Symbiosis Lab: Talks, Films, and Drinks
Watch six working scientists and six pro filmmakers as they compete to create new genre bending works in science filmmaking.
Tuesday, October 22nd
Self-care, Alchemy, and Other Life Hacks
Each year we save some of the most audacious reconfigurations of scientific themes for a program of largely animation and experimental film
The film program in which we allow some of the phantoms banished by science back into the proceedings.
Wednesday, October 23rd
This program collects 4 brilliant experiments in light, landscape, perception. Luminous photochemical effects. Climactic celestial events.
Thursday, October 24th
Eyes on Elsewheres
How do we observe that which we cannot experience directly? Whether searching the surfaces of distant planets or peering into the quantum world, science seeks to extend our perception ever further.
Friday, October 25th
Six new science films in which emerging filmmakers and working scientists have been paired and supplied with production funds to create new genre bending works in one week examining all aspects of emergence.
Hi all! Quick question for you: I’ve thought about starting a biomimicry podcast because there isn’t one (which is shocking considering there’s a podcast for nearly everything!?) If I did start one—interviewing people who practice, use, teach, and study biomimicry, and talking about new cool biomimicry inspirations—would you listen?
In case you haven’t heard of biomimicry, it’s the practice of applying the genius designs of nature to the human-built environment. This could be products, systems, processes, buildings, whole cities, you name it! If humans design it, looking to nature for design inspiration and guidance will make designs more sustainable, efficient, and beneficial for the planet. Check out more about what biomimicry is by visiting https://biomimicry.org/.
What is it about biomimicry that has me so fired up to make it the center of my business career? It’s articles like this piece on NPR about how mussels can clean oil and heavy metals from water. Nature holds the key to so many problems we have. It already knows what to do; it already has the solutions we are so desperate to find. (And given the state of our planet, our desperation is justified!) Our job now is to listen, to watch, to observe, and then replicate what works. We can do this. (Big thanks to my dear friend, Edith Gonzalez, who helped me find a new way forward when I was at first unsure, and to Brian McCormack, who sent me this article and constantly helps me find the light amidst so much darkness.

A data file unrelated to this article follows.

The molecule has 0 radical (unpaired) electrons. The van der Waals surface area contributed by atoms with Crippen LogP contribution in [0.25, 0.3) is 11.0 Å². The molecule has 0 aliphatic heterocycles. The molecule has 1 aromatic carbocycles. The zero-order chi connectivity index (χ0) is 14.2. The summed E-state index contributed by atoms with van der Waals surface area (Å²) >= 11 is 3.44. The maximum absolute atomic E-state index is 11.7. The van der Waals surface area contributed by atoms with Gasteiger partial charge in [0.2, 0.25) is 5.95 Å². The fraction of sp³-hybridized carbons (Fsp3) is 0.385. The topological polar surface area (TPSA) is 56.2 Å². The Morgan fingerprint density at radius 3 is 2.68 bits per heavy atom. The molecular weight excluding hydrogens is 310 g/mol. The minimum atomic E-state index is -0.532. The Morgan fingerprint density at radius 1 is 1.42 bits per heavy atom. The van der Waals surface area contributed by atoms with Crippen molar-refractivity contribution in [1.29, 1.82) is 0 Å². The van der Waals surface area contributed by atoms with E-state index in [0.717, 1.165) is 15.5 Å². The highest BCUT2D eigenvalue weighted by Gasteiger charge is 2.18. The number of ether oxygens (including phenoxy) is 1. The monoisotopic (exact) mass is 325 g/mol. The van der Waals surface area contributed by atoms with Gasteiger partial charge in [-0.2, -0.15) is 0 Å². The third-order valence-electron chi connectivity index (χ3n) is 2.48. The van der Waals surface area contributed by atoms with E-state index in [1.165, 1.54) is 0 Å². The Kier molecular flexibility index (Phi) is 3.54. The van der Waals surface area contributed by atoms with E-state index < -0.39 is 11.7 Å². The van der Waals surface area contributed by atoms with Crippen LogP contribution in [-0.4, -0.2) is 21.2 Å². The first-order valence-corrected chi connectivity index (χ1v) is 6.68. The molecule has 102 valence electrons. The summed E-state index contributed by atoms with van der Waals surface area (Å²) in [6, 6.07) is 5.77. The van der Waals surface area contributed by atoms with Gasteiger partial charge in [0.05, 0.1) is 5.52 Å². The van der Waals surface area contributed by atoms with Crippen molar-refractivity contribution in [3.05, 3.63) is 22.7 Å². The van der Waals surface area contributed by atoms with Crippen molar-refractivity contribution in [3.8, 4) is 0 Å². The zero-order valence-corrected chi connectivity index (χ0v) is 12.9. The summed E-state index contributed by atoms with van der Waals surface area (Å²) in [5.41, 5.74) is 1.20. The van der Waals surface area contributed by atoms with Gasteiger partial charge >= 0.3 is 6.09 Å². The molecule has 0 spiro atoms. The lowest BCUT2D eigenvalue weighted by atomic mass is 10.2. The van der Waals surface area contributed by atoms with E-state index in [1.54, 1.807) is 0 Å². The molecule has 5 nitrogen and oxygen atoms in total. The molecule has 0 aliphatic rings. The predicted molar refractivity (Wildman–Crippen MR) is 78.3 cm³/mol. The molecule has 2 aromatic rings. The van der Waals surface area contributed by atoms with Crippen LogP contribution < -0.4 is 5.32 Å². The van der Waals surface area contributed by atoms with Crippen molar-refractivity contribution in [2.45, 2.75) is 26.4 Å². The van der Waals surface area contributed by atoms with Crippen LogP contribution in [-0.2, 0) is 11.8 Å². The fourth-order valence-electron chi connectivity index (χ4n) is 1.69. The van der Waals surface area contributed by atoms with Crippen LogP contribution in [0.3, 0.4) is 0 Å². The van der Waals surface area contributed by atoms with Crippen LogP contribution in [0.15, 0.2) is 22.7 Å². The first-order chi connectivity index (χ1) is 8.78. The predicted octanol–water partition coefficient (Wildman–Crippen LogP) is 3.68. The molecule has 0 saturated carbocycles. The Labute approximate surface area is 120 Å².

I found summer camp for science nerds – but even better because it’s during the Fall, my favorite season. And I’m going!
Yesterday I was listening to Ologies podcast and Alie Ward mentioned Sci Comm Camp, a gathering that takes place over a long weekend in November outside of LA. There are workshops, fun presentations, and plenty of downtime to connect with people who love science and are passionate about sharing science with others.
Given my graduate studies in biomimicry at Biomimicry 3.8 and Arizona State University, my desire to spread this practice as far and wide as possible, and my love for collaborating and learning from others, this seems like the perfect event for me. Plus, I’m hoping to sneak in a trip to see some L.A. pals while I’m there. Already looking forward to November!
Happy 50th birthday to the moon landing! If you are anywhere near NYC before Sept 22nd, I highly recommend seeing The Metropolitan Museum of Art, New York‘s exhibit Apollo’s Muse: The Moon in the Age of Photography, a beautiful combo of science, art, & dreams.
Among my favorite pieces there: